Love That Twang
When Curtis Oltmann was either 12 or 13, he decided that he wanted to play guitar. As soon as he got enough money, he got a Sears guitar and would sit up at night trying to play along with the radio to all the stars on the Grand Ole Opry. He knew it didn’t sound quite right, but he was happy. It wasn’t too long before he figured out that the guitar needed to be tuned, so he bought a book, tuned it and started learning chords. From that time on there was no looking back. A guitarist was born.
Curtis found a couple of school buddies at Round Top-Carmine with an interest in music and they began jamming. Soon they were good enough to play for parties like fish fries on Cummins Creek in Fayette County. Of course they knew they weren’t good enough yet to charge money, but a fresh catfish meal was just right.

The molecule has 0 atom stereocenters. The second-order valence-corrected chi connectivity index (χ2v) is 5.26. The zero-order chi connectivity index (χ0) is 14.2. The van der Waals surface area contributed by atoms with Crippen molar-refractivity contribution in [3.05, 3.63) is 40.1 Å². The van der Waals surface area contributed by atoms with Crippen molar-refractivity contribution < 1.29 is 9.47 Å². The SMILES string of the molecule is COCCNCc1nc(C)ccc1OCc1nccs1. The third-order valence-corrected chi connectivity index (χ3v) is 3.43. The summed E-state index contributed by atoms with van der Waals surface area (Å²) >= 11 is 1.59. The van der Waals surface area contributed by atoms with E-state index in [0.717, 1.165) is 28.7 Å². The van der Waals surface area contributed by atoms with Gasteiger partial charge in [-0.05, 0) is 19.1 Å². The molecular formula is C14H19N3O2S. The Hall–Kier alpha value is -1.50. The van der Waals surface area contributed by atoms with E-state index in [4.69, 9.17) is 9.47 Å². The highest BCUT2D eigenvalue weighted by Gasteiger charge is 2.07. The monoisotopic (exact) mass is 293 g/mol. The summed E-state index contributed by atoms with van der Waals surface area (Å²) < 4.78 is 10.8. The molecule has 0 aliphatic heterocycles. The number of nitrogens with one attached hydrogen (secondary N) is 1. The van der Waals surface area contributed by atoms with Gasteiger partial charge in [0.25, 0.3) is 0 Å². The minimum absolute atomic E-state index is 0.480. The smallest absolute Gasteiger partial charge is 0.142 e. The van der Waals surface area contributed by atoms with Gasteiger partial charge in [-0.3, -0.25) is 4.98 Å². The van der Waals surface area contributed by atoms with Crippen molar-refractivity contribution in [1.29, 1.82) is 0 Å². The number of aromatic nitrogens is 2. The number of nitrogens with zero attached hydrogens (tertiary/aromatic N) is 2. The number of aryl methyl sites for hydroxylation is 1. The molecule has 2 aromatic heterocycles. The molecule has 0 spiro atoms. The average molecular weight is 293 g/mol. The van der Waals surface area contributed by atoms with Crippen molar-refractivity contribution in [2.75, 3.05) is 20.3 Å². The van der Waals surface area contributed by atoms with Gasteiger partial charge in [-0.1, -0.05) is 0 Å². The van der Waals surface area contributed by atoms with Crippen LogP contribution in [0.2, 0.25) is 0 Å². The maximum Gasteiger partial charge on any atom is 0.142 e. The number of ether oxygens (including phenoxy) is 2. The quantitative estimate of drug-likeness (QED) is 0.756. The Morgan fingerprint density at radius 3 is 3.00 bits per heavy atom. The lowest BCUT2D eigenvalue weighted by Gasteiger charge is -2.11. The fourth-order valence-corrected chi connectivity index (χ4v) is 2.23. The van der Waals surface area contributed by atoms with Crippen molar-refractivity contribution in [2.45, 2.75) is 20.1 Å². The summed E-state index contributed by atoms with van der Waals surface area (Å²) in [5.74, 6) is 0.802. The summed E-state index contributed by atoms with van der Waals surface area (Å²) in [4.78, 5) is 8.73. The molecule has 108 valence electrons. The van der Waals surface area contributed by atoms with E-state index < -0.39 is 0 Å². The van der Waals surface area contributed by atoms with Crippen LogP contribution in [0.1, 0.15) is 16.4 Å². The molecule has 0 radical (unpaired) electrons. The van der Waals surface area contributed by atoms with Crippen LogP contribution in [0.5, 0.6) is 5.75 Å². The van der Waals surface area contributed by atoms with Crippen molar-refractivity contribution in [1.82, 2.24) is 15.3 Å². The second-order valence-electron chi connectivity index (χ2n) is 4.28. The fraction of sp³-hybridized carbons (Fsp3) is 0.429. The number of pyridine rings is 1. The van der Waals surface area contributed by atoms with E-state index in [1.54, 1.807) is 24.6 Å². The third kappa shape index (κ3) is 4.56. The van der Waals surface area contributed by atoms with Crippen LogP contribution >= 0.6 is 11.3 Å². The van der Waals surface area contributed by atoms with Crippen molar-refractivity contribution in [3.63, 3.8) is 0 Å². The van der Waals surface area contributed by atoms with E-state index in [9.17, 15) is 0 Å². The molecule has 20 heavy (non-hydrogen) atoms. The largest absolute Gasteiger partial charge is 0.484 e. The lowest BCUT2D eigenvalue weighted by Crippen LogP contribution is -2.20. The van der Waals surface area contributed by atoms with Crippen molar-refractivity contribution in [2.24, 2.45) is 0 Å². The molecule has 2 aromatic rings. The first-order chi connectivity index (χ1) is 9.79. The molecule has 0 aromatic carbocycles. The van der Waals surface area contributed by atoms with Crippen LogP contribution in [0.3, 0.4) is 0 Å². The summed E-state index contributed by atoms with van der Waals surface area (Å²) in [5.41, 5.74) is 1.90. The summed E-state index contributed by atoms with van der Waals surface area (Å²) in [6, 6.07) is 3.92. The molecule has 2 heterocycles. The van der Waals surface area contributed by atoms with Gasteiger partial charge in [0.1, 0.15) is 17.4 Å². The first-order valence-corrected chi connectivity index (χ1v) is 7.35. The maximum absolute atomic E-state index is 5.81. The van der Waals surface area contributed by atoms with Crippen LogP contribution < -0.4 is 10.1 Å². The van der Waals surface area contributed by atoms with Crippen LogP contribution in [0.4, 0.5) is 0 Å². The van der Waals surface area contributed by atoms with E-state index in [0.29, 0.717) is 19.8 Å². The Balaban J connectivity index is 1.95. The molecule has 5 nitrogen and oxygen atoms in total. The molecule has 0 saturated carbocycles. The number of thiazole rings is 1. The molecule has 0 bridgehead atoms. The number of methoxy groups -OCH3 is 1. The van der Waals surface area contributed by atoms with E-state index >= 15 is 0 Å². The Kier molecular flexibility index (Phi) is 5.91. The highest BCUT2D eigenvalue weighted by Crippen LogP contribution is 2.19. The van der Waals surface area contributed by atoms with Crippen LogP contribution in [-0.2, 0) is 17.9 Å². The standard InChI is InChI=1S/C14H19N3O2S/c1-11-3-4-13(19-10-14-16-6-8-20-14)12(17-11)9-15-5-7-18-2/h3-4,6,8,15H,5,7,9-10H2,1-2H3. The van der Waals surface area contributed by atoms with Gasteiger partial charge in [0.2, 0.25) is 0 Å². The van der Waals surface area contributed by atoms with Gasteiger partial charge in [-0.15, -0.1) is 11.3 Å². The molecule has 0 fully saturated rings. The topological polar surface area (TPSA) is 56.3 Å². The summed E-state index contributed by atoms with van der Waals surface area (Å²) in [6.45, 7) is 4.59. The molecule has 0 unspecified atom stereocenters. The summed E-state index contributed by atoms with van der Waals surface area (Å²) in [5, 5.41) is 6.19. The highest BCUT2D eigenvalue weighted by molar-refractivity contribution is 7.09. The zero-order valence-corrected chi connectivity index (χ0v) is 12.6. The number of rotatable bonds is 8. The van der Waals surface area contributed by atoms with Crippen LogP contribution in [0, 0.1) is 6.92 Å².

They started attending dances and they got to see legend Lefty Frizzell perform at Artesian Hall, outside of Brenham. The guitarist in Frizzell’s band had a just-released Fender Telecaster guitar. Curtis was mesmerized by the twangy sound it made. When he left the dance that night, he knew that some day he would have a Telecaster of his own.
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